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US Says Ministerial Meeting of Korea Nuclear Talks Could Occur Soon

The chief U.S. envoy to the negotiations on ending North Korea's nuclear program says Friday the first ministerial-level meeting of the six-party talks could occur pretty soon. Assistant Secretary of State for East Asian and Pacific Affairs Christopher Hill goes to Beijing for another envoy-level session next week. VOA's David Gollust reports from the State Department.

Envoys of the six parties are to convene in Beijing the middle of next week, amid signs the process under which North Korea is to abandon its nuclear program in return for aid and diplomatic benefits is gaining momentum.

Technical experts from the United States, Russia and China were in North Korea this week to examine ways the country's nuclear reactor at Yongbyon can be disabled under terms of the disarmament deal reached in broad form in September of 2005, and finalized last February.

At a news conference, Assistant Secretary Hill expressed satisfaction with results of the experts' visit, which came at North Korea's invitation.

He said he and fellow envoys next week will map out a plan for actually disabling the Yongbyon facility by the end of the year, and for completing the declaration of all North Korea's nuclear holdings including weapons required under the February accord.

Hill said if the envoys meeting is a success, the first foreign ministers' meeting of the six party process could occur shortly thereafter and would address the end-stage of the disarmament process. "This would be a real sign that we've kind of achieved a little momentum in this process. They'd review what we've been doing. And then they'd look ahead, a sort of sneak preview of the next phase, and I think the ministers will want to look very carefully at things like the Northeast Asia Peace and Security Mechanism idea that we have. And I think they would like to look ahead what we envision as the final stage of de-nuclearization, which is the abandonment of the fissile material - the weapons - pursuant to the opening paragraph of the September '05 statement," he said.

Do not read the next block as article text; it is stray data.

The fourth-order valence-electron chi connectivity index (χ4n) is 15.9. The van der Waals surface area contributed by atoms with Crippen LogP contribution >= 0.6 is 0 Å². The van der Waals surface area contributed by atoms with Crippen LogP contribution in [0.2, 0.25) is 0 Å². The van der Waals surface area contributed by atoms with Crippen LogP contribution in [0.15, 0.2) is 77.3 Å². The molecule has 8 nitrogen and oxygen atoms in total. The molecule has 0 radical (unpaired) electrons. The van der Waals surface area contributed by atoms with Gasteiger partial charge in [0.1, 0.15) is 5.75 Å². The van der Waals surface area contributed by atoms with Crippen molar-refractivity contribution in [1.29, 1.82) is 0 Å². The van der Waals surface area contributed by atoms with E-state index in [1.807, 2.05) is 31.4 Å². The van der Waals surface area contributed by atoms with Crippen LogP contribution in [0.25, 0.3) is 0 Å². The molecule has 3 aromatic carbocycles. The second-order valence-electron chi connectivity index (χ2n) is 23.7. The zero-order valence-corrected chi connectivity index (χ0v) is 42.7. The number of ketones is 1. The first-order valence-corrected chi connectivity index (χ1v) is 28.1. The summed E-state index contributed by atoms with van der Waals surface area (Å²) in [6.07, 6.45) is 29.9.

The six-party talks, which began in 2003, include North and South Korea, Russia, Japan, the United States and host China. The ministerial level session, likely to be held in October, would include a first-ever meeting between Secretary of State Condoleezza Rice and North Korean Foreign Minister Pak Ui-Chun.

Hill faced several questions about news reports this week quoting U.S. intelligence sources as saying North Korea may be cooperating with Syria on building some sort of nuclear facility in the Middle East country.

The reports have been cited by U.S. domestic critics of the six-party process as evidence that North Korea, while talking disarmament, may be engaged in nuclear proliferation.

Hill said he was not in a position to discuss what U.S. intelligence may know about such activity. But he stressed that ending North Korean proliferation activity is a high U.S. priority. "I can assure you that the issue of proliferation is and has been since the beginning of the six-party process very much on our minds. Because again, what is the problem with nuclear weapons in North Korea? One, it's a problem of regional stability. Two, it's a problem that these weapons and programs could find themselves elsewhere. So this has always has been a big concern of ours and will continue to be," he said.

Hill said the United States is preparing to ship heavy fuel oil to North Korea, which under the February agreement was promised one million tons of oil or equivalent aid from the others in the six-party talks in return for disarmament steps.

The senior diplomat also said the United States is considering, outside of the nuclear talks, the provision of substantial food aid to North Korea to make up for crop losses in recent floods there.

Despite its political differences with the communist state, the United States has long been a major supplier of humanitarian aid to North Korea.